The wide power punches that pummeled Joe Frazier and Ken Norton did not work in the Rumble in the Jungle. Even though Frazier and Norton gave Ali fits in all six of their combined bouts against him, while Foreman crushed them both, Ali still had no problem with Foreman. It was scissors vs. paper. Ali was a bad stylistic match for Foreman, as Foreman was for Norton and Frazier, as Norton and Frazier were for Ali. Norton lost to Foreman quickly and decisively, just as he'd fared against the other devastating sluggers he'd faced, Earnie Shavers and Gerry Cooney. Foreman's weak results against the slick-as-owl-shit Young matched those versus the crafty Peralta and the incomparable Ali. Even in his incredible third act, which culminated in his becoming the oldest heavyweight champion, Foreman ate jab after jab, stifled by the likes of Tommy Morrison, Axel Schulz, and even Michael Moorer before landing the historic victory punch. Neither man defied expectation in Zaire, even if it seemed that both had.


Explanations exist for the misinterpretation of the rope-a-dope, even though debunking the role it played in Ali-Foreman is now as simple as watching the bout in its entirety on YouTube. Although we may take for granted the fight's availability for viewing, for a long time few people had seen it more than once, if at all. A big closed-circuit television event, Ali-Foreman showed in a very healthy 450 U.S. locations, and then months later ABC rebroadcast it, years before many households had videocassette recorders. After that it went away and became something that people either read about or saw excerpted on the occasional TV special. It is not far-fetched to say that more people have heard about the rope-a-dope version of the fight, backed by select clips indicating that Ali took a beating and then rallied, than have seen the whole bout. Some of those who actually witnessed the emotionally charged match in real time no doubt perceived Ali to be in much deeper trouble than he really was. This group includes many of the sportswriters who would accept uncritically Ali's version of what had happened and even his name for it, the "rope-a-dope."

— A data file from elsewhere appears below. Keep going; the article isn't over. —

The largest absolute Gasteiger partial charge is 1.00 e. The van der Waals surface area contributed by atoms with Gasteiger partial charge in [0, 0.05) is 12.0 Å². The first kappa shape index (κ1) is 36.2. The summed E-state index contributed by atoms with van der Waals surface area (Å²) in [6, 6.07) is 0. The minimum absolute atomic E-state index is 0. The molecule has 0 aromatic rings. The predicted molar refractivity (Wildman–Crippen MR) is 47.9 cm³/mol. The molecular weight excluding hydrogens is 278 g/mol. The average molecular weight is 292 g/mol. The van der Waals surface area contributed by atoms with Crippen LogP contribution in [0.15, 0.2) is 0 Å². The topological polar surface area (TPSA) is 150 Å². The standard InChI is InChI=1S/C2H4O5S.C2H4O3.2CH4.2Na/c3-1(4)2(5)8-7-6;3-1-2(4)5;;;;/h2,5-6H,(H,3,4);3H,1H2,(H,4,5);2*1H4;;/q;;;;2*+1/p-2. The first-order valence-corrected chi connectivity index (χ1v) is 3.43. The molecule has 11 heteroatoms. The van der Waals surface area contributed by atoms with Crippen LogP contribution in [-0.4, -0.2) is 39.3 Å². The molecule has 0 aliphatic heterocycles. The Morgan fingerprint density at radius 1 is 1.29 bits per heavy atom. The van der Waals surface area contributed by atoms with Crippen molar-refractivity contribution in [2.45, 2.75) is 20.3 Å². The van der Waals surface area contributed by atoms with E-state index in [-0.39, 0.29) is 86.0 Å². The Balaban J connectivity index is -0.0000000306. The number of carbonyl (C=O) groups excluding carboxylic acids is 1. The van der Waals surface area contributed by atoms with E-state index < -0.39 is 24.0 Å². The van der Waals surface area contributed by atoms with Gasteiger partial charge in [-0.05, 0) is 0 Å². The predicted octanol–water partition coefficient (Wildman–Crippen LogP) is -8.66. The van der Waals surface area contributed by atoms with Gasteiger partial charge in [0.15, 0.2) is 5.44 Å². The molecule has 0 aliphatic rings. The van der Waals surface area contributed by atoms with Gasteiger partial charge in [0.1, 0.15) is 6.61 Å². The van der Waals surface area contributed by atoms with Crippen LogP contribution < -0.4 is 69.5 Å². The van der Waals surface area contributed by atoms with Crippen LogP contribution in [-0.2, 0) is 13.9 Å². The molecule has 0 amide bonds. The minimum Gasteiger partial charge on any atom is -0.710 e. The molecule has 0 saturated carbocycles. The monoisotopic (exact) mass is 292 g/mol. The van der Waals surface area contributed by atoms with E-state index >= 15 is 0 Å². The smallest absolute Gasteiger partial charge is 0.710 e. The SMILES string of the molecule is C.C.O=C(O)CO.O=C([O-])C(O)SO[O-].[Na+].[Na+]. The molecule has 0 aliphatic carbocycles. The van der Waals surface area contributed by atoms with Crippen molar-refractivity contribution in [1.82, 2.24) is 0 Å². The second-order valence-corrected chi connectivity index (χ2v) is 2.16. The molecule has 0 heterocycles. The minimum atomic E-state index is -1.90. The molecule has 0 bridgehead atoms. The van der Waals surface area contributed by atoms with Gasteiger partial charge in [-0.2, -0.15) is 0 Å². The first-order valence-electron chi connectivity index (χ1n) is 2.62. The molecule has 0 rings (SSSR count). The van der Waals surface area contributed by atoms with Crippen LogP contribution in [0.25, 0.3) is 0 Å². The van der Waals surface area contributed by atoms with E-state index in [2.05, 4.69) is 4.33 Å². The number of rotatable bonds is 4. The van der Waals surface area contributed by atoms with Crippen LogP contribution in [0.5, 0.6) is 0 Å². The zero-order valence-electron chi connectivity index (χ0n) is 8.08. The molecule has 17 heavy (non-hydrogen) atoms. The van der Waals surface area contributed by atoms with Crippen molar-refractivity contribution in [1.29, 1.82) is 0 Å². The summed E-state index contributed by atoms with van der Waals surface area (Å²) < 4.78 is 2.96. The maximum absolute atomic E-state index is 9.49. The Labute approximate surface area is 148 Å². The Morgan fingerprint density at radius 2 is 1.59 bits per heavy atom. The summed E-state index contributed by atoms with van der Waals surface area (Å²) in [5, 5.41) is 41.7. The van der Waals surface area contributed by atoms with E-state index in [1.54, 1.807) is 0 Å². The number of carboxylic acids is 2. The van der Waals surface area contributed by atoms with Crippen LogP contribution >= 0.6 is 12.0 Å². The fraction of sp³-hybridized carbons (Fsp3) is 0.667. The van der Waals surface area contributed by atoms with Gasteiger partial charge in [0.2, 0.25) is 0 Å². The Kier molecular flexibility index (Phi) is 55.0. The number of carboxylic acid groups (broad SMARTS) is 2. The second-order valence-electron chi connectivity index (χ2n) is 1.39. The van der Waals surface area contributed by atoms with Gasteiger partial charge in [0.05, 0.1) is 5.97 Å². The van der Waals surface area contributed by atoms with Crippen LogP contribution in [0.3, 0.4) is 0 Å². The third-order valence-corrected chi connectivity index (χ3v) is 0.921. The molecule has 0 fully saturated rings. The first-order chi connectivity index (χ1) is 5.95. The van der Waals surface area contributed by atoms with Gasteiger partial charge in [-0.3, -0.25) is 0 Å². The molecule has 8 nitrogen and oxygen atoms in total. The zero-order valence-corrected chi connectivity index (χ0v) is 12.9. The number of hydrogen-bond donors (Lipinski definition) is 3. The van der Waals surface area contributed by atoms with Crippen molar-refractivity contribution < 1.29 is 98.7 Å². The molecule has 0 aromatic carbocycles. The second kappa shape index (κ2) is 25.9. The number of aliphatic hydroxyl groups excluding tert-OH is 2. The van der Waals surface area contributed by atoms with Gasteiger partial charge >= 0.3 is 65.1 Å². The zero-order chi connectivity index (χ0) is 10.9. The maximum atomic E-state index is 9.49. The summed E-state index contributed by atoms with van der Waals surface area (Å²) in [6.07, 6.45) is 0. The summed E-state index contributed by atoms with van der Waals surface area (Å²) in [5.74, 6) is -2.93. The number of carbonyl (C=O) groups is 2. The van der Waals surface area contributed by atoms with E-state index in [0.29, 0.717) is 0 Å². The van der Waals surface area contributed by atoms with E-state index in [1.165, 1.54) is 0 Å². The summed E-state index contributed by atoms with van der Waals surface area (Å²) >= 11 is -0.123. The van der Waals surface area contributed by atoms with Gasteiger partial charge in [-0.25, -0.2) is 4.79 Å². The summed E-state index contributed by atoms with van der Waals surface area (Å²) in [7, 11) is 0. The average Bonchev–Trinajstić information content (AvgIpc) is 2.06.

Some people saw the fight for what it was. The New York Times's report from Kinshasa noted that Ali was never in trouble. A Playboy interview with Ali from 1975 questioned whether the rope-a-dope had been premeditated, and Ali himself acknowledged that he'd gone to the ropes out of simple necessity. He wouldn't always be so straightforward, much to George Foreman's annoyance. He wrote in his autobiography:

Muhammad began bragging about his great strategy—letting me punch myself out before delivering the crowning blows. But I know, and he knows, he had no such strategy before the fight. To say he did is to shoot an arrow into a barn and then paint a bull's-eye around it. Muhammad's only strategy had been survival. When I cut off the ring from him, he had nowhere to go but the ropes, and nothing to do but cover up. What's more true than his concoction of some brilliant strategy is that I fought a foolish fight by not letting him come to me more.


The scorecards from the fight—on which the three judges scored the rounds 4-2-1, 3-0-4, and 4-1-2 for Ali—wouldn't become widely available until the 2000s, however, and so when ABC rebroadcast the Rumble in the Jungle on Jan. 5, 1975, there was still something of a vacuum. Ali had won a fight that more than a few people worried he wouldn't survive. How was that possible? Into that void stepped Ali. If you're wondering where the myth began to take hold, look no further than the ABC re-broadcast, which featured Howard Cosell in the studio along with Ali, talking about the rope-a-dope. "With so much money riding on the fight, so much at stake, the world is watching, your whole life is involved, every extra little thing takes extra worry and energy," he said at one point, ascribing a certain willfulness to what was more a survival instinct. "All the punches he's throwing, I'm just letting him throw them." This was the first and perhaps only time many Americans saw the fight, and they saw it through the eyes of Muhammad Ali himself.